Exhumation Services with Renowned Professionalism
If you are considering an exhumation, but are unsure about the details, and what is required in order to carry out this procedure, use our exhumation guide for advice and information.
The exhumation guide will help explain:
- What is an exhumation
- Why an exhumation may be required
- What permissions may be required for an exhumation and who grants them
- What the legal requirements are for an exhumation
- What happens once permission for an exhumation is accepted
- What is included in a exhumation procedure
If we haven’t answered your question here, contact us for advice and support.
What is exhumation?
An exhumation is when a deceased’s remains are removed from their burial site and moved elsewhere, this can be carried out for both buried and cremated remains. However, the procedure can also be carried out to extend a grave or to have the deceased cremated. Exhumation isn’t a common procedure and it is a legal requirement to receive the necessary lawful permissions before an exhumation service can be carried out.
Why are bodies exhumed?
A deceased may be exhumed for a majority of reasons, through family choice, a police investigation, for DNA testing, to transport them to their home country, and more. To carry out an exhumation you will need to apply for one with an exhumation license, where you will be able to detail the reason you require the exhumation of a deceased.
What are the legal requirements to exhume a body?
When exhuming a body, your application to exhume will be reviewed against these requirements, to ensure that it is a necessary and required procedure.
You will need to have consent from the owner of the burial grounds as well as all next of kin. If the procedure is going to be carried out in a public graveyard, where other remains may be buried and disturbed, the permission of the surviving relatives of those deceased are required also.
To repatriate exhumed remains you will be required to provide an exhumation license application, a letter from the airline or shipping company that would be transporting the remains confirming their role in the repatriation, and a letter from the cemetery that the deceased will be reinterred in.
An Environmental Health Officer must be present at the exhumation, to ensure the exhumation procedure is respectful and meets health and safety regulations.
An exhumation application should be given an average timescale of three months from the date of issue. Rowland Brothers Exhumations are able to offer our expertise in exhumation to help you write your application and include all the correct details.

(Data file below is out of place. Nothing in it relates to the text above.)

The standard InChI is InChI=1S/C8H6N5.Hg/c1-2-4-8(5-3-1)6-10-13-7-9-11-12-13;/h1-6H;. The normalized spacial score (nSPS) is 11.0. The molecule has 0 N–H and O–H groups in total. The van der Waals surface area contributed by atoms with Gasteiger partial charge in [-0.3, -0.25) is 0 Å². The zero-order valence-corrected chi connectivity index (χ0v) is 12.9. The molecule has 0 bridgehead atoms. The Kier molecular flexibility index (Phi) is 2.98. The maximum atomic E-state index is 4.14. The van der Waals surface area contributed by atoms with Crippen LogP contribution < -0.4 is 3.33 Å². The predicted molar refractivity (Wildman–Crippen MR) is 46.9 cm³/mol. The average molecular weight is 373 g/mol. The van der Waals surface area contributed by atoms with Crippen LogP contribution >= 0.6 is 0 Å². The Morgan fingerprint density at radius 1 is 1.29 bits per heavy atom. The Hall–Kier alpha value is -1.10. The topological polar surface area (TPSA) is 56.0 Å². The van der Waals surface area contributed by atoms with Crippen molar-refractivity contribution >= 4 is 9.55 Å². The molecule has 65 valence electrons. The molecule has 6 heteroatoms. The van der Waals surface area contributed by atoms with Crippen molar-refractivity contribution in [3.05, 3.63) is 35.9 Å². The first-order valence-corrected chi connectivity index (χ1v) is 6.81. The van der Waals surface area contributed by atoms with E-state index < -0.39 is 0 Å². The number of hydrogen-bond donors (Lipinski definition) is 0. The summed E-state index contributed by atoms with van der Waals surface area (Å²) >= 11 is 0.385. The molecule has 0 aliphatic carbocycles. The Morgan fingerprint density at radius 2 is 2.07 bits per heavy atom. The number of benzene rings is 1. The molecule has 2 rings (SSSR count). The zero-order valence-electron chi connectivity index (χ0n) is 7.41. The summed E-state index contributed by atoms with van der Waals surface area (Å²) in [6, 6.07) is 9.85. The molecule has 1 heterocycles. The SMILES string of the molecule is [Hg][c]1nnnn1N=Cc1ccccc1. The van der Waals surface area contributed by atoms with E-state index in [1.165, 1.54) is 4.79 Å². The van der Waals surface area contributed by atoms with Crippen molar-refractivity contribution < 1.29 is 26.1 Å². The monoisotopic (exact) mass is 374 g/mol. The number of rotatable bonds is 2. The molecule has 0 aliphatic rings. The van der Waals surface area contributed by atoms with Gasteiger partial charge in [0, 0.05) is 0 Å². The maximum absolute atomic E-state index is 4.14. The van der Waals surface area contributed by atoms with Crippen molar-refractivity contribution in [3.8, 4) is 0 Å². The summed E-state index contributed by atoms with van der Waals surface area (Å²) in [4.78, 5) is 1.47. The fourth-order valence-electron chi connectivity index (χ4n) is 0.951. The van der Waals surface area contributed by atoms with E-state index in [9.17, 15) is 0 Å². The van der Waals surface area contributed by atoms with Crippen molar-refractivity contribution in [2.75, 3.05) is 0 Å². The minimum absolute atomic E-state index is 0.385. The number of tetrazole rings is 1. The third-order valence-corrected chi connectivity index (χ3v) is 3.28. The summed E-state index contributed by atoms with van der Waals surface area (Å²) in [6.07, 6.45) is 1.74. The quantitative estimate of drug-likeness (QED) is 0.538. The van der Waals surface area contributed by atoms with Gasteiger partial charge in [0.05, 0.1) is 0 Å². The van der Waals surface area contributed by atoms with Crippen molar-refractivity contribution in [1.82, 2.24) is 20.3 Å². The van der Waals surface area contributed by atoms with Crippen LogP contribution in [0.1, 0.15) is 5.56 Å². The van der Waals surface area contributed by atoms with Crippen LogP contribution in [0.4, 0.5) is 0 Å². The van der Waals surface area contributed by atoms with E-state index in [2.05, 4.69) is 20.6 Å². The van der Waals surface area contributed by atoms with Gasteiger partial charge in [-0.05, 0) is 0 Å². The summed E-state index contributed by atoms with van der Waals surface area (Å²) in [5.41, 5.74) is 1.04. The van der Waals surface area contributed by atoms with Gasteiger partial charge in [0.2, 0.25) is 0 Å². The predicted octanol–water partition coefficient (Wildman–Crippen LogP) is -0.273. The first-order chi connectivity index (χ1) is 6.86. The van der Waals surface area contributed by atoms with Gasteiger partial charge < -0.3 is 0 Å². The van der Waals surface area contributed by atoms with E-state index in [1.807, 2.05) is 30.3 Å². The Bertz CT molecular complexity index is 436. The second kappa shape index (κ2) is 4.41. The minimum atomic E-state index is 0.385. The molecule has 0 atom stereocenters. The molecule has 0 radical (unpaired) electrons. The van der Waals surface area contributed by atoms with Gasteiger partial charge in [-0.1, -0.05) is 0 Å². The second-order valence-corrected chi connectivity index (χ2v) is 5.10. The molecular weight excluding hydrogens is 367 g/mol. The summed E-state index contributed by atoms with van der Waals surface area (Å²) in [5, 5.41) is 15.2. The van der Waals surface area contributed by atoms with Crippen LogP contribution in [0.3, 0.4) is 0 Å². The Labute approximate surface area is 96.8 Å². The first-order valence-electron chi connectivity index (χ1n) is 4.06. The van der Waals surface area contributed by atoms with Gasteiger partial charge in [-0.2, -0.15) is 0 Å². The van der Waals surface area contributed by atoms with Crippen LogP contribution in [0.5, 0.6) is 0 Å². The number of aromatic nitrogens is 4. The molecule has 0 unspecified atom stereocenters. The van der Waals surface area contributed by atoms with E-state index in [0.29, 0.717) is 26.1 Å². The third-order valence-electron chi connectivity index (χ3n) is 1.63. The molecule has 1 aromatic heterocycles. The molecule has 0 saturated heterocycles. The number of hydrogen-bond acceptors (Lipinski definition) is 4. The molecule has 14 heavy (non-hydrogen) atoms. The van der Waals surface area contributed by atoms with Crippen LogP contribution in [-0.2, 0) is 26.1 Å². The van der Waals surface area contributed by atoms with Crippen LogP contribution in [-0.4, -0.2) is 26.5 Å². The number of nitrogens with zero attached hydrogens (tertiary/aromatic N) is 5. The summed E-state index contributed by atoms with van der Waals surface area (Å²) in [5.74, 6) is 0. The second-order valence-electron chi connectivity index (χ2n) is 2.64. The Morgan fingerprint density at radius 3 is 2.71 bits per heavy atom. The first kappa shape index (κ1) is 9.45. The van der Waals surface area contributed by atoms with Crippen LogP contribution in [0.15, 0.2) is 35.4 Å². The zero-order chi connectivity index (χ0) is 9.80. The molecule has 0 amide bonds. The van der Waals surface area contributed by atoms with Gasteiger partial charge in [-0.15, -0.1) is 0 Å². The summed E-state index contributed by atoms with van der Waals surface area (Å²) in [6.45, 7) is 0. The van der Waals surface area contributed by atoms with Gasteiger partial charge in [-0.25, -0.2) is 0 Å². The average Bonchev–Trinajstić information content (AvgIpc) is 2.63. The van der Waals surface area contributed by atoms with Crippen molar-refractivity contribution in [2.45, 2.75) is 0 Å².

What happens once my exhumation application is approved?
If you obtain all the licenses required, you will then need to pass them on to the burial authority where the deceased is buried. All parties will liaise to arrange the exhumation and organise what is required.
What is the procedure for exhumation?
A variety of people, including authorised officers, cemetery authorities and funeral directors are involved at different stages of exhumation procedures.
- There will be a site evaluation
- All legal notices will be submitted
- Health and Safety representatives and Environmental Officers will be contacted to be present at the exhumation
- The exhumation will take place in the early morning (to ensure privacy)
- The site will be screened (security can be provided for privacy)
- Archaeological supervision will be provided to ensure the deceased is exhumed technically and respectfully
- All human remains and pieces of the original coffin will be placed in the new coffin and casket
- The new coffin will then be sealed and identified
- The area of exhumation will be disinfected
- A certificate of clearance will be provided
You will be required to make arrangements for the transportation or repatriation of the deceased prior to the exhumation, with which Rowland Brothers Exhumation Services can assist.
For further information on exhumation and the service we offer, as well as advice and exhumation application assistance, contact us.